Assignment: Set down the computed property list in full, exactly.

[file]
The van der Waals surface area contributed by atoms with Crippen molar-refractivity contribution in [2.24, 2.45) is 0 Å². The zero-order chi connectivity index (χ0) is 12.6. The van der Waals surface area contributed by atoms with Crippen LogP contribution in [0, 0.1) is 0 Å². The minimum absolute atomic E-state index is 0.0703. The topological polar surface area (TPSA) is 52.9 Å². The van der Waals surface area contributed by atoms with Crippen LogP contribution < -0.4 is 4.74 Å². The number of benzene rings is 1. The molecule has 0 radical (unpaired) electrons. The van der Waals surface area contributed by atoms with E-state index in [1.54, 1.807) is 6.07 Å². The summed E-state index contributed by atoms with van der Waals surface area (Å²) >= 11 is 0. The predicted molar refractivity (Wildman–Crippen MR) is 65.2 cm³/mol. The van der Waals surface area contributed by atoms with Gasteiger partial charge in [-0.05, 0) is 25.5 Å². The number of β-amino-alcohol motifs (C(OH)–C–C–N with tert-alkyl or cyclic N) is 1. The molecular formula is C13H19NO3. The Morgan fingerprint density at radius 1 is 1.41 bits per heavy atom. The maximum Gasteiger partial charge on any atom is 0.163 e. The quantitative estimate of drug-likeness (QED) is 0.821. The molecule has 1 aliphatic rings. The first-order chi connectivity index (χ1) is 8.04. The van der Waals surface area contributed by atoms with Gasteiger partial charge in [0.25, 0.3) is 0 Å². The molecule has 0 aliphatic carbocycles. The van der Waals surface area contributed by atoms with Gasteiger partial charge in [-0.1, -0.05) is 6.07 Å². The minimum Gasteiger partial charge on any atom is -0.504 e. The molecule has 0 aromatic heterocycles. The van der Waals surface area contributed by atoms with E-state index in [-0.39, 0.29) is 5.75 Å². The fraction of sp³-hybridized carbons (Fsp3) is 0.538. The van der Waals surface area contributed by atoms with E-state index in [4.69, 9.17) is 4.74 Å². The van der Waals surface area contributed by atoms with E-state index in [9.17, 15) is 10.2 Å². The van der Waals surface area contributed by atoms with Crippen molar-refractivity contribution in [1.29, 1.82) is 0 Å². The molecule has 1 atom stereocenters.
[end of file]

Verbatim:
The van der Waals surface area contributed by atoms with Crippen molar-refractivity contribution in [2.24, 2.45) is 0 Å². The zero-order chi connectivity index (χ0) is 12.6. The van der Waals surface area contributed by atoms with Crippen LogP contribution in [0, 0.1) is 0 Å². The minimum absolute atomic E-state index is 0.0703. The topological polar surface area (TPSA) is 52.9 Å². The van der Waals surface area contributed by atoms with Crippen LogP contribution < -0.4 is 4.74 Å². The number of benzene rings is 1. The molecule has 0 radical (unpaired) electrons. The van der Waals surface area contributed by atoms with E-state index in [1.54, 1.807) is 6.07 Å². The summed E-state index contributed by atoms with van der Waals surface area (Å²) >= 11 is 0. The predicted molar refractivity (Wildman–Crippen MR) is 65.2 cm³/mol. The van der Waals surface area contributed by atoms with Gasteiger partial charge in [-0.05, 0) is 25.5 Å². The number of β-amino-alcohol motifs (C(OH)–C–C–N with tert-alkyl or cyclic N) is 1. The molecular formula is C13H19NO3. The Morgan fingerprint density at radius 1 is 1.41 bits per heavy atom. The maximum Gasteiger partial charge on any atom is 0.163 e. The quantitative estimate of drug-likeness (QED) is 0.821. The molecule has 1 aliphatic rings. The first-order chi connectivity index (χ1) is 8.04. The van der Waals surface area contributed by atoms with Gasteiger partial charge in [0.25, 0.3) is 0 Å². The molecule has 0 aliphatic carbocycles. The van der Waals surface area contributed by atoms with Gasteiger partial charge in [-0.1, -0.05) is 6.07 Å². The minimum Gasteiger partial charge on any atom is -0.504 e. The molecule has 0 aromatic heterocycles. The van der Waals surface area contributed by atoms with E-state index in [-0.39, 0.29) is 5.75 Å². The fraction of sp³-hybridized carbons (Fsp3) is 0.538. The van der Waals surface area contributed by atoms with E-state index in [4.69, 9.17) is 4.74 Å². The van der Waals surface area contributed by atoms with E-state index in [9.17, 15) is 10.2 Å². The van der Waals surface area contributed by atoms with Crippen molar-refractivity contribution in [1.29, 1.82) is 0 Å². The molecule has 1 atom stereocenters.